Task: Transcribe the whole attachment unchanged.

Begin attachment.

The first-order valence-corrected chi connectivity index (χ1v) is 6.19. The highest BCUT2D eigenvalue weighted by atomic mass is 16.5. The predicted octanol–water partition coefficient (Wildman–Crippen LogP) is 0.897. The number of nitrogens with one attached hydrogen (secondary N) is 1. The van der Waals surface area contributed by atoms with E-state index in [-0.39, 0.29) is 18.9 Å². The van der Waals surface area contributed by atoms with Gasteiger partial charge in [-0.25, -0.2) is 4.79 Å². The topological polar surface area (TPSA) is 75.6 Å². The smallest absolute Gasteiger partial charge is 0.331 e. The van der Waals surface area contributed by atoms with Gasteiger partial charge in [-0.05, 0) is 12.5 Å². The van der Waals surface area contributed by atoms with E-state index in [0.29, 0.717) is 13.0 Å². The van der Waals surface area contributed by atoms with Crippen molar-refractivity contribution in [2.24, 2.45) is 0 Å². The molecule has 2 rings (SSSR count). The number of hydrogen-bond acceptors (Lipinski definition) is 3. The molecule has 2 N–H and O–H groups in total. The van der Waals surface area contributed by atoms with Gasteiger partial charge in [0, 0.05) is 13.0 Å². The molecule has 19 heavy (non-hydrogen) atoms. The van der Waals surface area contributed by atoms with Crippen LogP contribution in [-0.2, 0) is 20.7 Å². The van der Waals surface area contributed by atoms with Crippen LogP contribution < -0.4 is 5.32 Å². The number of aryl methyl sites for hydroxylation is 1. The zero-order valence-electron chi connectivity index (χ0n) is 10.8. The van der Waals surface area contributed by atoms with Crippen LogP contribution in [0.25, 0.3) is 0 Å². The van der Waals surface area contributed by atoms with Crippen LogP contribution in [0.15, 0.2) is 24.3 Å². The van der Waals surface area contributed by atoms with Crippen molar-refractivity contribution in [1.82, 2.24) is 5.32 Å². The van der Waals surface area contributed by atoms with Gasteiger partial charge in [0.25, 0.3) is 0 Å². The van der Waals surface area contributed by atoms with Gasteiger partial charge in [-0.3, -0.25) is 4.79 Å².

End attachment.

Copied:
The first-order valence-corrected chi connectivity index (χ1v) is 6.19. The highest BCUT2D eigenvalue weighted by atomic mass is 16.5. The predicted octanol–water partition coefficient (Wildman–Crippen LogP) is 0.897. The number of nitrogens with one attached hydrogen (secondary N) is 1. The van der Waals surface area contributed by atoms with E-state index in [-0.39, 0.29) is 18.9 Å². The van der Waals surface area contributed by atoms with Gasteiger partial charge in [-0.25, -0.2) is 4.79 Å². The topological polar surface area (TPSA) is 75.6 Å². The smallest absolute Gasteiger partial charge is 0.331 e. The van der Waals surface area contributed by atoms with Gasteiger partial charge in [-0.05, 0) is 12.5 Å². The van der Waals surface area contributed by atoms with E-state index in [0.29, 0.717) is 13.0 Å². The van der Waals surface area contributed by atoms with Crippen molar-refractivity contribution in [2.24, 2.45) is 0 Å². The molecule has 2 rings (SSSR count). The number of hydrogen-bond acceptors (Lipinski definition) is 3. The molecule has 2 N–H and O–H groups in total. The van der Waals surface area contributed by atoms with Gasteiger partial charge in [0, 0.05) is 13.0 Å². The molecule has 19 heavy (non-hydrogen) atoms. The van der Waals surface area contributed by atoms with Crippen LogP contribution in [-0.2, 0) is 20.7 Å². The van der Waals surface area contributed by atoms with Crippen LogP contribution < -0.4 is 5.32 Å². The number of aryl methyl sites for hydroxylation is 1. The zero-order valence-electron chi connectivity index (χ0n) is 10.8. The van der Waals surface area contributed by atoms with Crippen LogP contribution in [0.25, 0.3) is 0 Å². The van der Waals surface area contributed by atoms with Crippen LogP contribution in [0.15, 0.2) is 24.3 Å². The van der Waals surface area contributed by atoms with Crippen molar-refractivity contribution in [1.82, 2.24) is 5.32 Å². The van der Waals surface area contributed by atoms with Gasteiger partial charge in [0.25, 0.3) is 0 Å². The van der Waals surface area contributed by atoms with Gasteiger partial charge in [-0.3, -0.25) is 4.79 Å².